Foroni is entitled to finish his step lunge if the beginning of the extension precedes the end of the step. In the opinion of the official, it does, and that step begins before whichever of Miles' actions hits. It's tight, but I don't think it's crazy. I also wouldn't have thought it was crazy if he thought Miles was first (though personally I lean left here). And I think that's what the reactions indicate; Miles looks at his coach, asks if he should ask for review, and then asks for it, though neither defiantly nor particularly confidently. The review happens, and then the call is upheld. No one freaks out.
     
  14. sdubinsky

    sdubinsky DE Bracket

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    s'funny, to me it looks like Miles is retreating while Foconi is advancing.
     
  15. jkormann

    jkormann Podium

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    Foconi looked paused or stopped in his attack. That might be what Miles saw and began what he thought was an attack, not a counter-attack.
     
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  16. posineg

    posineg DE Bracket

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    Direction of foot work does not dictate a attack, never did.
     
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  17. Michael Comte

    Michael Comte DE Bracket

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    Sorry, this wrong. In fact he perfectly executes his attack, like described by the rule:
    "The simple attack, direct or indirect (cf. t.10), is correctly executed when the straightening of the
    arm, the point threatening the valid target, precedes the initiation of the lunge or the flèche.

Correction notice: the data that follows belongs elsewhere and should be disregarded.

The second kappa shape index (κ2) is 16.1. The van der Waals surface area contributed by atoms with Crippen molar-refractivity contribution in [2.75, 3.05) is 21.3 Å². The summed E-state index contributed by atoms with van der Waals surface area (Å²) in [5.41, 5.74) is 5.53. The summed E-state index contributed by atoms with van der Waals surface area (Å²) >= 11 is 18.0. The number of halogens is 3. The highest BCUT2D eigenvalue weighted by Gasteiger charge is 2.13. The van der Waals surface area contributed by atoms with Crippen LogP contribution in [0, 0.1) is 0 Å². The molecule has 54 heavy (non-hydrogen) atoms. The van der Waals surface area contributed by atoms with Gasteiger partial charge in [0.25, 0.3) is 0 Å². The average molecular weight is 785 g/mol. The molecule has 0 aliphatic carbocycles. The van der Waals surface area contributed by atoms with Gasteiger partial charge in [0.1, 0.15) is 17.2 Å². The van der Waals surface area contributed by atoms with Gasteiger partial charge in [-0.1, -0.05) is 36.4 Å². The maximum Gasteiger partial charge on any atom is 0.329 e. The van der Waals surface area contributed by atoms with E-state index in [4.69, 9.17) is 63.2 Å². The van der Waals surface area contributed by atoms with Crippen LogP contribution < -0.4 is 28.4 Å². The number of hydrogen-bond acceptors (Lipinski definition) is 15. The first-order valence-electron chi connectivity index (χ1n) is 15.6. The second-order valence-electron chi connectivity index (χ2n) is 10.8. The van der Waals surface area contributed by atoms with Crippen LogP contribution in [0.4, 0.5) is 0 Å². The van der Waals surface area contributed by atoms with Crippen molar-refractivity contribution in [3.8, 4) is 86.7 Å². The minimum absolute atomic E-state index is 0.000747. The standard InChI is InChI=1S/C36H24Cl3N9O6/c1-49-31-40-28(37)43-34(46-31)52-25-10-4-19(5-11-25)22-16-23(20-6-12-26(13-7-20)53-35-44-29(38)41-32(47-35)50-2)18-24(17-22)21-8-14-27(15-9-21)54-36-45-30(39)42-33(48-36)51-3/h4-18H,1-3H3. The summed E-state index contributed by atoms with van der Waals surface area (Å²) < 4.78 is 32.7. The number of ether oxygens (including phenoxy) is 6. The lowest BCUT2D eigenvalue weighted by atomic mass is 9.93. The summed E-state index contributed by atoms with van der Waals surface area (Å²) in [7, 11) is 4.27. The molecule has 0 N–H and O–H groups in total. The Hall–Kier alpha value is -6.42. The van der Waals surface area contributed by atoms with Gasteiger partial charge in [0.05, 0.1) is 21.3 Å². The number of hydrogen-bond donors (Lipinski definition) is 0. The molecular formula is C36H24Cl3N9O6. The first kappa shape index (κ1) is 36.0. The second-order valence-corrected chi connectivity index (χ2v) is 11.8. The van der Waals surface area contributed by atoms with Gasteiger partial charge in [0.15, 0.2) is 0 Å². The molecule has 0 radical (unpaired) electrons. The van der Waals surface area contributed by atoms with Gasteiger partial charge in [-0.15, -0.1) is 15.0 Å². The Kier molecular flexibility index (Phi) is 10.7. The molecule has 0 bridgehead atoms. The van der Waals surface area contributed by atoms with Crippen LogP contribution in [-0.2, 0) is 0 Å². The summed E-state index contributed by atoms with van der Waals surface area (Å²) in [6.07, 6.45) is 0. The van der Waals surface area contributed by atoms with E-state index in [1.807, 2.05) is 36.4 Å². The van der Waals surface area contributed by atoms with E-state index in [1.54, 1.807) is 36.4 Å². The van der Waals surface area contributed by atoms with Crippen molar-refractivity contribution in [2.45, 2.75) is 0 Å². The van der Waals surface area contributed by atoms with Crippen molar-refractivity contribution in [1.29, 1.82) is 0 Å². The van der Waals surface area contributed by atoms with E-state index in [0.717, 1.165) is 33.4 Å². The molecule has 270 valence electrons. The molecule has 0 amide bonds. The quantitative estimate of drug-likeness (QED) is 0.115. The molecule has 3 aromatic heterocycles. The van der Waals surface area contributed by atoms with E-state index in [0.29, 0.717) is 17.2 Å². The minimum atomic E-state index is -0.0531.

"
    Almost all individual lesson begin with drills to reach this level of coordination (arm first, then legs close the distance): you hit by just extending your arm a few times, then the master makes a step backward, you must follow you extension by a step to close the distance, then he moves further, you must lunge, step-lunge, etc...
     
  18. Ipsum

    Ipsum Rookie

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    Even if we go along with your point of view, we cannot speak of reprise : he didn't return on-guard (if he did, he would have lost a fencing time). Moreover I don’t see Chamley-Watson’s extension as a first attack : he’s too far and didn’t aim to hit. To me it’s only the beginning of the flèche (that fits with the required definition, as Michael said).
     
  19. Ipsum

    Ipsum Rookie

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    I'm not against evolution and maybe neither are the other classical guys here (for instance, I read ideas such as making the head as a valid target, round pistes...). But where will it lead us ?